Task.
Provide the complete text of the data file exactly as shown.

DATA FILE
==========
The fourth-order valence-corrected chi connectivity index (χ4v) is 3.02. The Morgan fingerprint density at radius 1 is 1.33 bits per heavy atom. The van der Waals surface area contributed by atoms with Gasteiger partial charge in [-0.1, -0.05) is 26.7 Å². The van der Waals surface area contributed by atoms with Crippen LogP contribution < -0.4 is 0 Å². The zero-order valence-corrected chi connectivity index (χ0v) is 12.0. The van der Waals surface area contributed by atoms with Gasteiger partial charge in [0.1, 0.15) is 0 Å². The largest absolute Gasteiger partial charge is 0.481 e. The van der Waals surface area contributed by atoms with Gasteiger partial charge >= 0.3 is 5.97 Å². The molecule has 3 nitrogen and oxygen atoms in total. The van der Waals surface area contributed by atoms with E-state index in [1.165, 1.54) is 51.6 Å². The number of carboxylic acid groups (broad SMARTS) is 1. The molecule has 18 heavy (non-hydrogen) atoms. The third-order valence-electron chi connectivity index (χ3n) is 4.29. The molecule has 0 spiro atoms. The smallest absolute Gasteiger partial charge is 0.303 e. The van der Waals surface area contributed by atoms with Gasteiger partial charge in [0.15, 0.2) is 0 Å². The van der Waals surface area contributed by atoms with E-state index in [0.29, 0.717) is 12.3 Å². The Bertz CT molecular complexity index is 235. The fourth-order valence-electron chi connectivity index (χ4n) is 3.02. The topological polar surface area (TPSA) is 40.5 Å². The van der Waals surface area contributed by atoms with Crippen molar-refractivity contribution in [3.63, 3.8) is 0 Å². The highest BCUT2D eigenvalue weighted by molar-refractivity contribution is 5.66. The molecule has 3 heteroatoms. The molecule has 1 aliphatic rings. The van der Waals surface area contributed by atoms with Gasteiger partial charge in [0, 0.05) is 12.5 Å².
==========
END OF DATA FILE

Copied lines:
The fourth-order valence-corrected chi connectivity index (χ4v) is 3.02. The Morgan fingerprint density at radius 1 is 1.33 bits per heavy atom. The van der Waals surface area contributed by atoms with Gasteiger partial charge in [-0.1, -0.05) is 26.7 Å². The van der Waals surface area contributed by atoms with Crippen LogP contribution < -0.4 is 0 Å². The zero-order valence-corrected chi connectivity index (χ0v) is 12.0. The van der Waals surface area contributed by atoms with Gasteiger partial charge in [0.1, 0.15) is 0 Å². The largest absolute Gasteiger partial charge is 0.481 e. The van der Waals surface area contributed by atoms with Gasteiger partial charge >= 0.3 is 5.97 Å². The molecule has 3 nitrogen and oxygen atoms in total. The van der Waals surface area contributed by atoms with E-state index in [1.165, 1.54) is 51.6 Å². The number of carboxylic acid groups (broad SMARTS) is 1. The molecule has 18 heavy (non-hydrogen) atoms. The third-order valence-electron chi connectivity index (χ3n) is 4.29. The molecule has 0 spiro atoms. The smallest absolute Gasteiger partial charge is 0.303 e. The van der Waals surface area contributed by atoms with Gasteiger partial charge in [0.15, 0.2) is 0 Å². The van der Waals surface area contributed by atoms with E-state index in [0.29, 0.717) is 12.3 Å². The Bertz CT molecular complexity index is 235. The fourth-order valence-electron chi connectivity index (χ4n) is 3.02. The topological polar surface area (TPSA) is 40.5 Å². The van der Waals surface area contributed by atoms with Crippen molar-refractivity contribution in [3.63, 3.8) is 0 Å². The highest BCUT2D eigenvalue weighted by molar-refractivity contribution is 5.66. The molecule has 3 heteroatoms. The molecule has 1 aliphatic rings. The van der Waals surface area contributed by atoms with Gasteiger partial charge in [0, 0.05) is 12.5 Å².